Oh good. Facebook gives advertisers your two factor authentication phone number.
<< They found that when a user gives Facebook a phone number for two-factor authentication or in order to receive alerts about new log-ins to a user’s account, that phone number became targetable by an advertiser within a couple of weeks. >>
@natecull this seems double bad in the face of, uhhhhhh, sim hijack attacks and stuff????? and, like,the wild copious security of phone 2fa?
@natecull Oh good.
Next week: Facebook hacks your device cameras to get nudes which it then sends to advertisers.
Following week: Facebook breaks into your house, scans your teenage diaries and sends them to your old bullies to chuckle over.
Week 3: Facebook steals samples of your DNA and sells it to cloning labs.
Week 4: Facebook secretly copies your fingerprints and puts them in sex offender databases.
You've got to wonder at what point -- after the now countless mainstream articles revealing FB's deplorable business -- does FB shrivel up and die.
But then the world thought the same thing back in early 2016 as they watched tRump up his bar, one shocking and inconceivable event after another, to election, and then some.
The signs don't bode well for the 'save the planet from climate disaster' imperative, let alone FB folding.
@natecull glad i didn't use my phone number. i use anOSP for that kind of stuff.
I actually just assumed Facebook and every other site was doing this with 2FA phone numbers, which is why I avoid 2FA wherever possible.
Seems my assumption was right, but a lot of other people seem shocked by this.
I mean it's a fundamental fact of life on the Net that if you give someone some data, they now have that data.
A lot of people seem to want and believe this not to be the case, which seems a bit like wanting and believing water to not flow downhill.
This kind of news is perhaps more significant for people (especially lawmakers) who *don't* make that assumption suddenly being forced to reassess their view of Facebook etc.
A lot of people, rightly or wrongly, assume the best about a company or organisation they depend on in some way. They are more likely to listen to warnings when they are accompanied by evidence of wrongdoing.
(Also, evidence makes lawsuits and prosecutions more likely.)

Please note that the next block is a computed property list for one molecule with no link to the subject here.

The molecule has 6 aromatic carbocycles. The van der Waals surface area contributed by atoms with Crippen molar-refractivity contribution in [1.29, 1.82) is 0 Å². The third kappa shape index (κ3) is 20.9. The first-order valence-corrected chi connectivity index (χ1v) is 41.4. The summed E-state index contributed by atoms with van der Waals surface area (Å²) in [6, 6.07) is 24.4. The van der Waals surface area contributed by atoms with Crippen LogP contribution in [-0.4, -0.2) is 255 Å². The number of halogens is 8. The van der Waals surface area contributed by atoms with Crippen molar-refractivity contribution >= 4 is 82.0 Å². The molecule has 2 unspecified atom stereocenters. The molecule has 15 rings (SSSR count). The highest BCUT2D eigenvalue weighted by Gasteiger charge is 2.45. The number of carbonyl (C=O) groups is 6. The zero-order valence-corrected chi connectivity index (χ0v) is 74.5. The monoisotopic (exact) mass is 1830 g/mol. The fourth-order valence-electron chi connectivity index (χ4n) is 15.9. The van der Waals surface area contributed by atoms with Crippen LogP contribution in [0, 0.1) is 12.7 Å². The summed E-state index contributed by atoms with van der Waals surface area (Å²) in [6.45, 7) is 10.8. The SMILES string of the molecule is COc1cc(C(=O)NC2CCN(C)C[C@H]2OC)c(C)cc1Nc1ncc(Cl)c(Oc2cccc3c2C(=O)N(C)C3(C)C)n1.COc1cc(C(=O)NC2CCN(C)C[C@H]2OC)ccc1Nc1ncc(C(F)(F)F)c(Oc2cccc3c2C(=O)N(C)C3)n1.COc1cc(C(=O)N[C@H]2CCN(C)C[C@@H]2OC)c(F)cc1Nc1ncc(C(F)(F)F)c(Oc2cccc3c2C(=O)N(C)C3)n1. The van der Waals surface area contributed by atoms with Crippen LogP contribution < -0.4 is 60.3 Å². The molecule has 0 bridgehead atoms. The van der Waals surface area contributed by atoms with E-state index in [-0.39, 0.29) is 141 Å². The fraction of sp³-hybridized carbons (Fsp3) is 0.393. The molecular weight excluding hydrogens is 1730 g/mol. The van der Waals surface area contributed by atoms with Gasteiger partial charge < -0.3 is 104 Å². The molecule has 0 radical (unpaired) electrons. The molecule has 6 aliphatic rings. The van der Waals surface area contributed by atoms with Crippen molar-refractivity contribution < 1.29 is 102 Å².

I've used KeePassX, Authy, LastPass, and I'm now on 1Password. I'd rate them in roughly that order as far as usability goes, worst to best, with 1Password being the best, albeit also the most expensive. (It also now supports Linux, which it didn't previously, hence my not using it previously.)
Key feature: 1Password has TOTP 2FA integrated into the main application and form filler.
@mathew I love 1Password. We just deployed it at my company as well thanks to the teams capability. I still use Authy for 2FA token generation, though. I'm still skittish about having all eggs in one basket.
@editor I have my 2FA token seeds in Authy and LastPass Authenticator as well, just in case.
@natecull only the truly naive would ever think otherwise. Good to know I'm not crazy. This shit should get even worse for people to actually pay attention. I'm glad it's like this.
@natecull 2018 is in the link so, not news? Bit don't remember reading about it. Oh wheel.
@natecull I'm shocked... not.
holy fucking fuck
so glad I drew the line and cut the FB from my life
(family was 😢 but I know they don't really like me much anyway, and so we're really all better off not interacting)
@natecull This is why I'm so bugged that outfits like The Register insist on pushing 2-factor auth despite the fact that it includes stuff like my goddamn phone number, and that evil-ass outfits like Facebook are involved.
@natecull What the hell?!
It's beyond me why people still can't understand that phone number IS NOT A FACTOR at all. It's just a way to bind your account to your identity.
So the rule of thumb here is simple: some site tries to pry your phone number as a second factor "for your security"? Fuck this shit.
That's not what the article says?
@natecull Technically they are not giving the number away to advertisers, as far as I can read in the article.
An advertiser who already have the number can target that number on the system.
I do not necessarily support this practice, just think it is important to speak about what actually happens.
That the advertiser might be able to connect the dots is a problem, but a different problem than Facebook simply giving them numbers.
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